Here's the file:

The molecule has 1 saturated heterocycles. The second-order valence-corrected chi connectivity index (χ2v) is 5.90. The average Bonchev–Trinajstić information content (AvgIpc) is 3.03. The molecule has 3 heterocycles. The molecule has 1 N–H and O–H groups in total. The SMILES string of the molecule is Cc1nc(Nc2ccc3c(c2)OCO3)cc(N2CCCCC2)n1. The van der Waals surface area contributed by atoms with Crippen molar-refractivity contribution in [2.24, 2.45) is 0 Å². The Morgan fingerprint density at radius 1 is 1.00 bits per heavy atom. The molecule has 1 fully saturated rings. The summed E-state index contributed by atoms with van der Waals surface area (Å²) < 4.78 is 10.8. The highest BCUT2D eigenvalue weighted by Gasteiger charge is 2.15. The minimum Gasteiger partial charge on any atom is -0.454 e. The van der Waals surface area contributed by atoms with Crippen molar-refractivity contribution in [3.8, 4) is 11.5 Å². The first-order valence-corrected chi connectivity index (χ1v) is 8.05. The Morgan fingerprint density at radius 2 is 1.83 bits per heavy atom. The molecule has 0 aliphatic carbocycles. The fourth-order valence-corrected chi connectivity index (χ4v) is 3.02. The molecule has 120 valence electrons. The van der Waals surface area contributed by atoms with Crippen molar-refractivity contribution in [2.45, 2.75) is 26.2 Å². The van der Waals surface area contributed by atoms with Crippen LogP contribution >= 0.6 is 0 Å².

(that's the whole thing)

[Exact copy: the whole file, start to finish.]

The molecule has 1 saturated heterocycles. The second-order valence-corrected chi connectivity index (χ2v) is 5.90. The average Bonchev–Trinajstić information content (AvgIpc) is 3.03. The molecule has 3 heterocycles. The molecule has 1 N–H and O–H groups in total. The SMILES string of the molecule is Cc1nc(Nc2ccc3c(c2)OCO3)cc(N2CCCCC2)n1. The van der Waals surface area contributed by atoms with Crippen molar-refractivity contribution in [2.24, 2.45) is 0 Å². The Morgan fingerprint density at radius 1 is 1.00 bits per heavy atom. The molecule has 1 fully saturated rings. The summed E-state index contributed by atoms with van der Waals surface area (Å²) < 4.78 is 10.8. The highest BCUT2D eigenvalue weighted by Gasteiger charge is 2.15. The minimum Gasteiger partial charge on any atom is -0.454 e. The van der Waals surface area contributed by atoms with Crippen molar-refractivity contribution in [3.8, 4) is 11.5 Å². The first-order valence-corrected chi connectivity index (χ1v) is 8.05. The Morgan fingerprint density at radius 2 is 1.83 bits per heavy atom. The molecule has 0 aliphatic carbocycles. The fourth-order valence-corrected chi connectivity index (χ4v) is 3.02. The molecule has 120 valence electrons. The van der Waals surface area contributed by atoms with Crippen molar-refractivity contribution in [2.45, 2.75) is 26.2 Å². The van der Waals surface area contributed by atoms with Crippen LogP contribution >= 0.6 is 0 Å².